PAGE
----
Comparisons between five self-administered instruments predicting sick leaves in a 4-year follow-up

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This study aimed to explore and compare the ability of five instruments for self-rating to predict future sick leave rates.


In three Swedish municipalities 2,252 employees completed a baseline questionnaire and were followed up for 4 years. Five health-oriented instruments for self-rating were used as potential predictors of the two outcome measures no sick leave at all, and one or more spells of long-term sick leave ≥28 days. Positive and negative predictive values as well as Cox proportional hazard ratios (denoted as RRs) adjusted for age and work type were calculated.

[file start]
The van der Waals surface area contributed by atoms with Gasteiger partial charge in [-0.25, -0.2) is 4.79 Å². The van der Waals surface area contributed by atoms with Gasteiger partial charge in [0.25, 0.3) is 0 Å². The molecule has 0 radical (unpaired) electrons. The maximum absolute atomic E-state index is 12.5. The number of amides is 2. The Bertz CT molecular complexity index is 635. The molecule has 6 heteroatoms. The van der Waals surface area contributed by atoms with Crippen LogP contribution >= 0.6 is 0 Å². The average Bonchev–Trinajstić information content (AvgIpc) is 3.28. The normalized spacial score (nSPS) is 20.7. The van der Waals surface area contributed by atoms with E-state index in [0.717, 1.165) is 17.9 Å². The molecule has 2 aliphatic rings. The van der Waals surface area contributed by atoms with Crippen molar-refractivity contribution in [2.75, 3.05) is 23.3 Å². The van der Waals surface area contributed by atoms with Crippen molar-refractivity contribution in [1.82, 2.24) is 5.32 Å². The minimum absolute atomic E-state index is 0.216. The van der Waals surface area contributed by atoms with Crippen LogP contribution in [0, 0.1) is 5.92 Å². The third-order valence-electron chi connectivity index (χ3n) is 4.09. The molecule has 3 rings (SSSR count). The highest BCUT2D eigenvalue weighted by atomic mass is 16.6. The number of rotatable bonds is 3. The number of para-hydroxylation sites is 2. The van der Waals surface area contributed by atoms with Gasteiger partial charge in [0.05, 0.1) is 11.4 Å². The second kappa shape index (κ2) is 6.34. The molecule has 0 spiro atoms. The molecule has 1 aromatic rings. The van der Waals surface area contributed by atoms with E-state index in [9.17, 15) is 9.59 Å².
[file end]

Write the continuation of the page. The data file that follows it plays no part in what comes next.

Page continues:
The instruments showed no statistical difference in predicting future sick leave for either of the sexes. For no sick leave RRs ranged between 1.27 and 1.52 (women), 1.35 and 1.61 (men); for long-term sick leave RRs ranged between 1.78 and 2.39 (women), 2.87 and 5.53 (men). However, the best prediction of long-term sick leave for men, RR 5.53, 95% confidence interval (CI) 3.37–9.08, was significantly higher than the best prediction for women, RR 2.39, 95% CI 1.97–2.90.


Prediction of long-term sick leave was better than that of no sick leave, and better among men than among women. There was a tendency for somewhat better prediction of future sick leave by multiple-question instruments, but single-question instruments can very well be used in predicting future sick leaves, and crude analyses stratified by sex can be used for screening purposes.